Old Mutual has finally tabled a 3.3bn bid for Skandia after a pursing the company for several months.The offer is higher than the 3.1bn that the South African-based Old Mutual said it was prepared to pay earlier but still not enough to secure a Skandia board recommendation. The offer would be paid for by a mix of 40 per cent cash and 60 per cent equity. It represented a 27 per cent premium on Skandia’s 250p share price when Old Mutual first announced its interest in May but Skandia equities have since traded up to the offer price of 303p a share. A merger between the two, would create the world’s eighth-biggest insurer, with a market cap of 7.9bn. It is understood that the Skandia brand would be retained, at least, in the medium-term. Old Mutual’s offer is cond-itional on the bid gaining board approval by Septem- ber 23 but has so far only garnered support from just over 15 per cent of the Scandinavian firm’s shareholders, implying a mixed reaction to the proposal. Old Mutual chief execu- tive Jim Sutcliffe claims the merger would bring an initial 70m cost saving and further savings could be made thr- ough the outsourcing of some functions overseas. The Skandia and Selestia platforms are likely to be merged if the deal goes ahead, dependent on an internal review that would take place next January. Sutcliffe says: “We have the support of more or less 17 per cent of shareholders so far but the offer is compelling and I am hopeful that everyone will see it in the same light.” A Skandia spokesman says the board is evaluating the offer. A note on the offer from specialist financial services analyst Keefe, Bruyette & Woods says: “The only area of considerable overlap is the UK. This offers the most cost synergies but is also poten- tially the most contentious. Skandia Life has a well established and well-respected culture in its Southampton-based operation. “Old Mutual will have to be very sensitive when extracting synergies at every level of this business.”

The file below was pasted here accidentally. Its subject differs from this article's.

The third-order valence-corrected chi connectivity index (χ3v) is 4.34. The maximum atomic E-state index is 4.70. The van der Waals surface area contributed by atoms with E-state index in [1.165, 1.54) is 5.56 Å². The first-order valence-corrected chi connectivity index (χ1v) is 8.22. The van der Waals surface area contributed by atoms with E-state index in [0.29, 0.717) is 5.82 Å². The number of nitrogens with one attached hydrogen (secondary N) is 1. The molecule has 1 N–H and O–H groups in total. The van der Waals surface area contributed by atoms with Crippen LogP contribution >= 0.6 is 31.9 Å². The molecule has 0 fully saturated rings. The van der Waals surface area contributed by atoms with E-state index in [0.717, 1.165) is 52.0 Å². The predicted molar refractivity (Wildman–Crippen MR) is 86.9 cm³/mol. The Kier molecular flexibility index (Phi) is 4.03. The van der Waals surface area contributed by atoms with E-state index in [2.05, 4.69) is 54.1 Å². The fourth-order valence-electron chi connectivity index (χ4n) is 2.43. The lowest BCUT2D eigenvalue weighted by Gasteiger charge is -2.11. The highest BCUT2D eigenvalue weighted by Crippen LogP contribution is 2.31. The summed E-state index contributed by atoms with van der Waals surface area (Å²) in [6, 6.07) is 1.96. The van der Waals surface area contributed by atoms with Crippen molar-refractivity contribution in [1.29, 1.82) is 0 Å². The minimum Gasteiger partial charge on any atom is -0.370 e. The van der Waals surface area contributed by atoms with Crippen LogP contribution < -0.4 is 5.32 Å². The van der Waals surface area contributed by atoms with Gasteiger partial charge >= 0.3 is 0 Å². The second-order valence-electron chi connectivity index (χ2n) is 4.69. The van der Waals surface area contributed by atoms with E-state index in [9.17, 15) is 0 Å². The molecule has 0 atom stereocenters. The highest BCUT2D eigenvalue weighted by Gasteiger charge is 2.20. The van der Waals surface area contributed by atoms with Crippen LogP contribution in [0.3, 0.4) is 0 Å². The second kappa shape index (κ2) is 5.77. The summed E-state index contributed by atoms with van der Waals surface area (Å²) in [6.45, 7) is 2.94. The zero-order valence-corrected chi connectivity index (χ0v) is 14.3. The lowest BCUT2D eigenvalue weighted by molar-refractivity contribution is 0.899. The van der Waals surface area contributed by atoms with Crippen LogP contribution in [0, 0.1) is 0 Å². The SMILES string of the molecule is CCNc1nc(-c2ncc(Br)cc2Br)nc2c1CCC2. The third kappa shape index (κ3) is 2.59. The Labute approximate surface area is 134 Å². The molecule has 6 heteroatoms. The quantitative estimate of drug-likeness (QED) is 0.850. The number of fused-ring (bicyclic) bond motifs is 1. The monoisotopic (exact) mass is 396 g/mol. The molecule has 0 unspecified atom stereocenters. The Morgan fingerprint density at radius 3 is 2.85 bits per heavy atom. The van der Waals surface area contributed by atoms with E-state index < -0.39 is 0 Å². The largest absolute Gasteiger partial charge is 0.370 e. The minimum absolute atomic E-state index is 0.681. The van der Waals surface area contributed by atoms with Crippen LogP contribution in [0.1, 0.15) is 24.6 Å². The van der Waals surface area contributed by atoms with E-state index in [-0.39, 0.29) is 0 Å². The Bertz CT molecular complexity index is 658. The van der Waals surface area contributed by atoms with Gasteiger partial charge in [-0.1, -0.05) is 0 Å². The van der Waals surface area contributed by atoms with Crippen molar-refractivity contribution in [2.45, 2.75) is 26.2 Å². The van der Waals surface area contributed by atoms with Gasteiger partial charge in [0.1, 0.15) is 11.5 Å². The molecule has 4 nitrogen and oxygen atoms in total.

Cavendish Asset Management
Man Investments has added euro and dollar share classes to its Man-IP 220 fund of hedge funds, giving investors alternative routes to access the capital-protected hedge fund portfolio.
The merger of Britannic Group and Resolution Group has been appro- ved by the FSA. The new closed life fund consolidator will now be called Resolution plc.
The ABI is changing its rules under which providers of investment funds in the life and pensions sector report their past performance data to ensure each fund appears just once in performance tables.
Holly Cassell, Assistant Manager of the top-performing Neptune UK Mid Cap Fund, discusses the potential near-term impact of Article 50 and the Brexit negotiations that she believes investors should pay most attention to. Read article here Important information Investment risks Neptune funds may have a high historic volatility rating and past performance is not a […]
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